Leftwing thinktank warns that unaddressed problems of regional under-development, economic inequality and political alienation will create more crises like Brexit
AS THERESA MAY finds herself trapped by the contradictions of her Brexit Chequers plan, a new report warns that endemic problems of ‘dysfunctional’ Britain are not being addressed.
Economic inequality, regional and national under-development within the UK and deep alienation from political institutions are among the key drivers of the Brexit vote and political instability cited in the report titled ‘The Causes and Cures of Brexit’, produced by the leftwing thinktank Compass.
The report, commissioned by Open Society Foundations and the Friedrich Ebert Foundation, contains examinations of many of the issues that drive disenchantment with the political establishment by leading politicians, theorists and journalists.
Neal Lawson, chair of Compass said: “The predominant focus of the nation over the coming months will undoubtedly be on the how and whether of Brexit.
“Competing forces will try and push it through or stop it. But some attention has to be focused on why the vote went the way it did, and what needs to be done to address the underlying concerns of those who voted Leave.
“Leaving the EU will not in itself address all the causes of the referendum result, and if for any reason Brexit does not take place there will be even more reason to tackle the reasons for the vote.”
He added: “If we don’t get these things right then in all kinds of entirely predictable and unexpected consequences will come back to bite us. And if you think right now that this is the very worst mess the country could possibly be in – then think again.”
Examining the economic underpinning of public discontent, Research Fellow at the Institute for Public Policy Research thinktank Grace Blakeley writes in the report: “The UK is now the most regionally unequal country in Europe, measured according to economic output.
“Aggregate metrics like GDP disguise this variety and paint a portrait of uniform growth across the country. But this couldn’t be further from the truth. In the period since the financial crisis, London’s economy has grown at a rate of around 3per cent per year, while the North East has grown by less than 1 per cent per year.
“All the UK’s other regions have been growing at a rate of between 1 per cent and 2 per cent, so the gap between London and the regions is continuously widening.”
Writing on why Scots voted by 62 per cent to remain in the EU, SNP MP Tommy Sheppard pointed to the ability of Scottish Nationalism to steer national sentiment away from “populist parties of the right”.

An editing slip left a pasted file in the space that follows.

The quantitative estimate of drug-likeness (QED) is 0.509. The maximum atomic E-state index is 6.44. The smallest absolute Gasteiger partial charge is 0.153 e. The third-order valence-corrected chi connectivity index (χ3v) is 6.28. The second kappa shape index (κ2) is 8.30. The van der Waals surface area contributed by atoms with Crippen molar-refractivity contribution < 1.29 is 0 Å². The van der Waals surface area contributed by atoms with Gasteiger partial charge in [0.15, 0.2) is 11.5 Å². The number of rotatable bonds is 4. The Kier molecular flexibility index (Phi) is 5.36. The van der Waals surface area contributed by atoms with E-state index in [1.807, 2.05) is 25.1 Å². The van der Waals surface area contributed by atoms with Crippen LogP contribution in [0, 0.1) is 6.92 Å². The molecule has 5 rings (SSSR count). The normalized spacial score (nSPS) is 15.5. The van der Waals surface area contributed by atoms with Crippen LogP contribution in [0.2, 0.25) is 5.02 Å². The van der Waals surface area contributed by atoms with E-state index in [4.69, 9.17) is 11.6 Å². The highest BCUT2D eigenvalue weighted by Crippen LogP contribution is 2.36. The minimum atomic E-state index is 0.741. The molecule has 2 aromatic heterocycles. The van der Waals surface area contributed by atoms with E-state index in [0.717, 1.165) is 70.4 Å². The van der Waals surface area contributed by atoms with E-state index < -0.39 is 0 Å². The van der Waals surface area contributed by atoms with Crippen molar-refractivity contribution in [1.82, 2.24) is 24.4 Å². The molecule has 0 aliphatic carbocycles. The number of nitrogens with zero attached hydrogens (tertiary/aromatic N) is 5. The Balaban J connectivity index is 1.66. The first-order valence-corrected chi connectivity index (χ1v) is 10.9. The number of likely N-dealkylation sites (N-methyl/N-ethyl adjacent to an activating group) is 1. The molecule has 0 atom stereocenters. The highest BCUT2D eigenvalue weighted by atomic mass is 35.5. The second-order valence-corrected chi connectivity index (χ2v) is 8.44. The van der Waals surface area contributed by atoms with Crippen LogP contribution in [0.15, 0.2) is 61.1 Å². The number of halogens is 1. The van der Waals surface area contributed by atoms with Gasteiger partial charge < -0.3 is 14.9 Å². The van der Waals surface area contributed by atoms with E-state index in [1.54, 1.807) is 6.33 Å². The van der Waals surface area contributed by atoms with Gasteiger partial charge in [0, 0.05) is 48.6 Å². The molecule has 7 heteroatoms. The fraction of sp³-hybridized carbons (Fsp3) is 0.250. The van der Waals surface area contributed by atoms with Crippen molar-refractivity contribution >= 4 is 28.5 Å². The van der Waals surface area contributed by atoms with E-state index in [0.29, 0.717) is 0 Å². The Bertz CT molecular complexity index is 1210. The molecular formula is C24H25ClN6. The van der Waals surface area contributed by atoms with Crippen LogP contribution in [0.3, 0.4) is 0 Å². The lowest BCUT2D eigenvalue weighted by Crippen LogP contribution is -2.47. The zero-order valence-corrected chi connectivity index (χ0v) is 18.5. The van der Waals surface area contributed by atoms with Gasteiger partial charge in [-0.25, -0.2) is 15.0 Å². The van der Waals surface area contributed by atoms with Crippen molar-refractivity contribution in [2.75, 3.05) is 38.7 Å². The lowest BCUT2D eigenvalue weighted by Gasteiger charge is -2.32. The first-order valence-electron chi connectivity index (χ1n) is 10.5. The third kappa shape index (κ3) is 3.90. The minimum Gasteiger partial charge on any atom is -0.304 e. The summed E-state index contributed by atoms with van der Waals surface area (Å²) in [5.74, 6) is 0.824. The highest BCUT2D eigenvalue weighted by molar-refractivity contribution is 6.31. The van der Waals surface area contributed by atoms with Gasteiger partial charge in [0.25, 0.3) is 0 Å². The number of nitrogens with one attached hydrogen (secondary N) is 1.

He writes: “In Scotland the Scottish National Party (SNP), an avowedly left-of-centre party, has been the beneficiary. It has provided an alternative for those disillusioned with the principal UK parties and has advocated a contemporary nationalism rooted in civil society and with a narrative about taking political control of the country in which we live.
“This has taken up much of the political displacement of the last 25 years north of the border, leaving parties like UKIP little room to operate.”
However he also concedes problems of democracy and sovereignty also provide an audience for Euroscepticism in Scotland: “A more convincing argument was that being in the EU would subvert the ability of an independent Scotland to make social and economic change on a significant scale.
“This was not a dissimilar case from the one made by some on the Labour left who claimed that the EU would prevent the implementation of their manifesto.
“These pro-Brexit voices focused on the familiar argument about sovereignty asking why, once having put power into the hands of the people, they should then allow its transfer to Brussels.”
The report also includes articles from John Trickett MP, Shadow Lord President of the Council, Caroline Lucas MP, former leader of the Green Party of England and Wales and John Harris, columnist for the Guardian.
Its suggestions for national reform include new Green industries, a citizens basic income, the introduction of a land value tax as well as overhauls of the welfare system, transport and housing.
The calls come after a study by Cardiff and Edinburgh Universities showed that support for the UK union had collapsed across all four nations within the state.
Picture courtesy of David Holt
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